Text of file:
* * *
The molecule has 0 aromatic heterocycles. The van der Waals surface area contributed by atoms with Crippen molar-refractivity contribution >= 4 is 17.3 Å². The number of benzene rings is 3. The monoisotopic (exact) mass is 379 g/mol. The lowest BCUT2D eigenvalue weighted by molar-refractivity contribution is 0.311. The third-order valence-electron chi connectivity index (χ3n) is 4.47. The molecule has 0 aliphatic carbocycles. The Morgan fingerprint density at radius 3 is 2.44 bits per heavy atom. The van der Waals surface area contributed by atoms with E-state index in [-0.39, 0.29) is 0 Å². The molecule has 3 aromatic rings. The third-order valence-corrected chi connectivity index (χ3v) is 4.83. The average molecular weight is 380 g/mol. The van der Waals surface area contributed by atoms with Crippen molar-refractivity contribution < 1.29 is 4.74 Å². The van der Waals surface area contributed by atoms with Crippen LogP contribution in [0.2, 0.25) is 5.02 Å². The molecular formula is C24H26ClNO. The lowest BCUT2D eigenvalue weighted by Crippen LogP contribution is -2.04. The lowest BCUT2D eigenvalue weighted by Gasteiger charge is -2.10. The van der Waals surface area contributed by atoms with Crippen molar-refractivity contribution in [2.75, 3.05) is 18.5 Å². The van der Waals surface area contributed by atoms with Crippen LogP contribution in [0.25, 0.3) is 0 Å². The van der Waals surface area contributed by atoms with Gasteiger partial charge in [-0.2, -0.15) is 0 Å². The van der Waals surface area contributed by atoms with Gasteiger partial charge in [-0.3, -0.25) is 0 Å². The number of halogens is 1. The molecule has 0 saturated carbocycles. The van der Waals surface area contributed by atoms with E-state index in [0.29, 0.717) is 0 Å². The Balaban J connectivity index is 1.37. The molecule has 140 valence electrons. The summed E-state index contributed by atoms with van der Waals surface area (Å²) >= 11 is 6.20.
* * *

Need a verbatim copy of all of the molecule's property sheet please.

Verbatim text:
The molecule has 0 aromatic heterocycles. The van der Waals surface area contributed by atoms with Crippen molar-refractivity contribution >= 4 is 17.3 Å². The number of benzene rings is 3. The monoisotopic (exact) mass is 379 g/mol. The lowest BCUT2D eigenvalue weighted by molar-refractivity contribution is 0.311. The third-order valence-electron chi connectivity index (χ3n) is 4.47. The molecule has 0 aliphatic carbocycles. The Morgan fingerprint density at radius 3 is 2.44 bits per heavy atom. The van der Waals surface area contributed by atoms with E-state index in [-0.39, 0.29) is 0 Å². The molecule has 3 aromatic rings. The third-order valence-corrected chi connectivity index (χ3v) is 4.83. The average molecular weight is 380 g/mol. The van der Waals surface area contributed by atoms with Crippen molar-refractivity contribution < 1.29 is 4.74 Å². The van der Waals surface area contributed by atoms with Crippen LogP contribution in [0.2, 0.25) is 5.02 Å². The molecular formula is C24H26ClNO. The lowest BCUT2D eigenvalue weighted by Crippen LogP contribution is -2.04. The lowest BCUT2D eigenvalue weighted by Gasteiger charge is -2.10. The van der Waals surface area contributed by atoms with Crippen molar-refractivity contribution in [2.75, 3.05) is 18.5 Å². The van der Waals surface area contributed by atoms with Crippen LogP contribution in [0.25, 0.3) is 0 Å². The van der Waals surface area contributed by atoms with Gasteiger partial charge in [-0.2, -0.15) is 0 Å². The van der Waals surface area contributed by atoms with Gasteiger partial charge in [-0.3, -0.25) is 0 Å². The number of halogens is 1. The molecule has 0 saturated carbocycles. The van der Waals surface area contributed by atoms with E-state index in [0.29, 0.717) is 0 Å². The Balaban J connectivity index is 1.37. The molecule has 140 valence electrons. The summed E-state index contributed by atoms with van der Waals surface area (Å²) >= 11 is 6.20.